Medicina (Kaunas) 2006; 42 (9): 695-702

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Hemolysis, elevated liver enzymes, and low platelet count syndrome

Dalia Adukauskienė, Venta Vizgirdaitė1, Kęstutis Rimaitis2, Asta Aliuškevičienė2

Clinic of Intensive Care, Kaunas University of Medicine, 1Kaunas University of Medicine, 2Clinic of Anesthesiology, Kaunas University of Medicine, Lithuania

Key words: hemolysis, elevated liver enzymes, and low platelet count syndrome, pregnancy pathology, preeclampsia.

Summary. HELLP (hemolysis, elevated liver enzymes, and low platelet count) syndrome is a severe, life-threatening pregnancy pathology, which occurs in 0.2–0.8% of all pregnancies, and approximately 10% (2–20%) of pregnancies are complicated with severe preeclampsia. This syndrome usually develops in the third trimester of pregnancy in preeclamptic patients, sometimes it occurs in the second trimester of pregnancy, and very rarely HELLP syndrome may develop within 48–72 hours after delivery. Diagnosis is complicated as there are no specific clinical signs, therefore, this syndrome may be confused with other pathologies like acute fatty liver of pregnancy, idiopathic thrombocytopenia, hemolytic uremic syndrome, appendicitis, and etc. The patients with HELLP syndrome should be treated in the tertiary care hospital, where appropriate diagnostics and multidisciplinary help for mother and fetus can be assured. When the syndrome was described for the first time, L. Weinstein recommended prompt delivery as the only possible treatment. Current studies show that conservative treatment of patients with HELLP syndrome is safe, without an increase in morbidity and mortality. That is why now many authors agree that treatment approach should be based on the estimated gestational age and the condition of the mother and fetus.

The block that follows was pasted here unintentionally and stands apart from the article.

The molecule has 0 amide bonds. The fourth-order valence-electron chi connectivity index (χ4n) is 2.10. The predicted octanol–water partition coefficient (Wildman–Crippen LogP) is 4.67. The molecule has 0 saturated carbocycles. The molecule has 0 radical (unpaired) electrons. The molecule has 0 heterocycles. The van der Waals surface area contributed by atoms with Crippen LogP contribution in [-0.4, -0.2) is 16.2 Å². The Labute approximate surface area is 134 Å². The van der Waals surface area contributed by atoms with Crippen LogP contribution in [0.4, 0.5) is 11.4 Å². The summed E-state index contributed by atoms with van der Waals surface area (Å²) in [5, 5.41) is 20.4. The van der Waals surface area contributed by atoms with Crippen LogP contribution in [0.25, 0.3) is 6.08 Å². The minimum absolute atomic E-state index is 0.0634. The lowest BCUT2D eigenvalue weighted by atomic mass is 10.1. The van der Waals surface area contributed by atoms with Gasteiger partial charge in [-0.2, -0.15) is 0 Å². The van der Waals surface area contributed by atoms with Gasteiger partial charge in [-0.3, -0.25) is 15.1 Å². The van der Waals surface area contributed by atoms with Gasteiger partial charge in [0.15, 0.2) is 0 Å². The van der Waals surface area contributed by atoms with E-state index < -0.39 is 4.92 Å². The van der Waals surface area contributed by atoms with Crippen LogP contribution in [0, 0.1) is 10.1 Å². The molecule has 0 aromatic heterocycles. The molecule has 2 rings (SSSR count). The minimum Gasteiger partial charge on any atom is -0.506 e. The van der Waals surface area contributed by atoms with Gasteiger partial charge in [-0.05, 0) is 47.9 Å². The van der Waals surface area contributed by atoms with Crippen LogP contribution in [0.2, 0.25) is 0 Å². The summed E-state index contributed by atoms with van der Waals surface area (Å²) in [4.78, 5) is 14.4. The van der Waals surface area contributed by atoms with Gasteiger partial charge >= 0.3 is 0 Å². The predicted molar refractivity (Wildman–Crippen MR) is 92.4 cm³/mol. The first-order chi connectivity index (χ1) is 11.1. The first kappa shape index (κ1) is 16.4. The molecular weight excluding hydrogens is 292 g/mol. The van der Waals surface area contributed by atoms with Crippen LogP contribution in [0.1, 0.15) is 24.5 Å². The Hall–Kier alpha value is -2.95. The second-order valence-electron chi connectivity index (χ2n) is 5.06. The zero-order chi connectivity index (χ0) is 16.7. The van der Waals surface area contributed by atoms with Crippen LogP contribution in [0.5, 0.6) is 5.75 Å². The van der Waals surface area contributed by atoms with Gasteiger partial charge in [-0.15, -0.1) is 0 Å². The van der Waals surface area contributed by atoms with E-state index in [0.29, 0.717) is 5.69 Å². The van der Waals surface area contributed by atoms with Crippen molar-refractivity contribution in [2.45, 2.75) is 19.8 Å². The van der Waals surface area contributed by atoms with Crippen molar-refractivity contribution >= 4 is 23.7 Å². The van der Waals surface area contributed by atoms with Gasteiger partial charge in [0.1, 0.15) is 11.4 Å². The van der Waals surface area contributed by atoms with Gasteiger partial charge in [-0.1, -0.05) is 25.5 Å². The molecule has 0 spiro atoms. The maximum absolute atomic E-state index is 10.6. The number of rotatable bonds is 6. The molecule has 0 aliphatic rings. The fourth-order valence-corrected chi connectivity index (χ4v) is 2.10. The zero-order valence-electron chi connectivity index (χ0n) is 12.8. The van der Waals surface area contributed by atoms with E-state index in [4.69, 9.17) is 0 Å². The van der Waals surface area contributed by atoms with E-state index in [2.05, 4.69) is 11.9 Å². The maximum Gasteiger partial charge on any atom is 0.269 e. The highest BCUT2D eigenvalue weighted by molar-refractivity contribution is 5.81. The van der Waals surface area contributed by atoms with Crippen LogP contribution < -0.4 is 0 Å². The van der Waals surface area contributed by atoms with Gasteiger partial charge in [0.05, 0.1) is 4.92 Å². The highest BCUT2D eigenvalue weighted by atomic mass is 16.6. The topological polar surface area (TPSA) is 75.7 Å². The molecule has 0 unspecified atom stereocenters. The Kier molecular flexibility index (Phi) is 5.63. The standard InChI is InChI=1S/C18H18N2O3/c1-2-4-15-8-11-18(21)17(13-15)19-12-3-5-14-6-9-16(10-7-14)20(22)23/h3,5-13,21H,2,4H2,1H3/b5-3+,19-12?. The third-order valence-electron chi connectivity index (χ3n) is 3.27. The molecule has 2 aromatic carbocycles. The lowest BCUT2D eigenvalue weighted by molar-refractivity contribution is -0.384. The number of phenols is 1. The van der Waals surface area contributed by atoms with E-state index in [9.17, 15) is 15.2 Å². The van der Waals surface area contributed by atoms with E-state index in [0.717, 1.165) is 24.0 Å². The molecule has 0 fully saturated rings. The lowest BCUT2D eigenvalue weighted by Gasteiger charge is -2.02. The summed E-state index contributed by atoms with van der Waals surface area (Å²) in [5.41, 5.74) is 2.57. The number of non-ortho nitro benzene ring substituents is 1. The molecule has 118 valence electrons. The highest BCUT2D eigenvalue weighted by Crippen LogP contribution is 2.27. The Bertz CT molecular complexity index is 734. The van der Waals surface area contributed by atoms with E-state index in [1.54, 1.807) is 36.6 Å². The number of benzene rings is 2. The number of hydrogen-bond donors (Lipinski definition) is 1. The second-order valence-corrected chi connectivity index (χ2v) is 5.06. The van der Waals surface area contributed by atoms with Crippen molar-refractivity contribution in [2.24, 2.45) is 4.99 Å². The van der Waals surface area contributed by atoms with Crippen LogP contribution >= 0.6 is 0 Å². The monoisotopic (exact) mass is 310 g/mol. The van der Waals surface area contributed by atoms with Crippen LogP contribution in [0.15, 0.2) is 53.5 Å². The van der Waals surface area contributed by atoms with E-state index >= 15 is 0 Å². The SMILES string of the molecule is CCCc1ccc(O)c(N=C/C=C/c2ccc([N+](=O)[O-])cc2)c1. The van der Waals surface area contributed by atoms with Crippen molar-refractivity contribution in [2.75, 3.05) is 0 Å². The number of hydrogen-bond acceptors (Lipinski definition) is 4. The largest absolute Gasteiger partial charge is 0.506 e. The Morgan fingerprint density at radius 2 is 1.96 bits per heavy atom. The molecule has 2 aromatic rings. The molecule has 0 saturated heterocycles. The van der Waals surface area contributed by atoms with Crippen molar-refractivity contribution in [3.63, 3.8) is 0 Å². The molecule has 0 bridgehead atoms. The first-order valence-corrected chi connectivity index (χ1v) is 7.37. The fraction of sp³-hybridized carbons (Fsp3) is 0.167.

Correspondence to V. Vizgirdaitė, Kaunas University of Medicine, A. Mickevičiaus 9, 44307 Kaunas, Lithuania. E-mail:

Received 27 February 2006, accepted 28 April 2006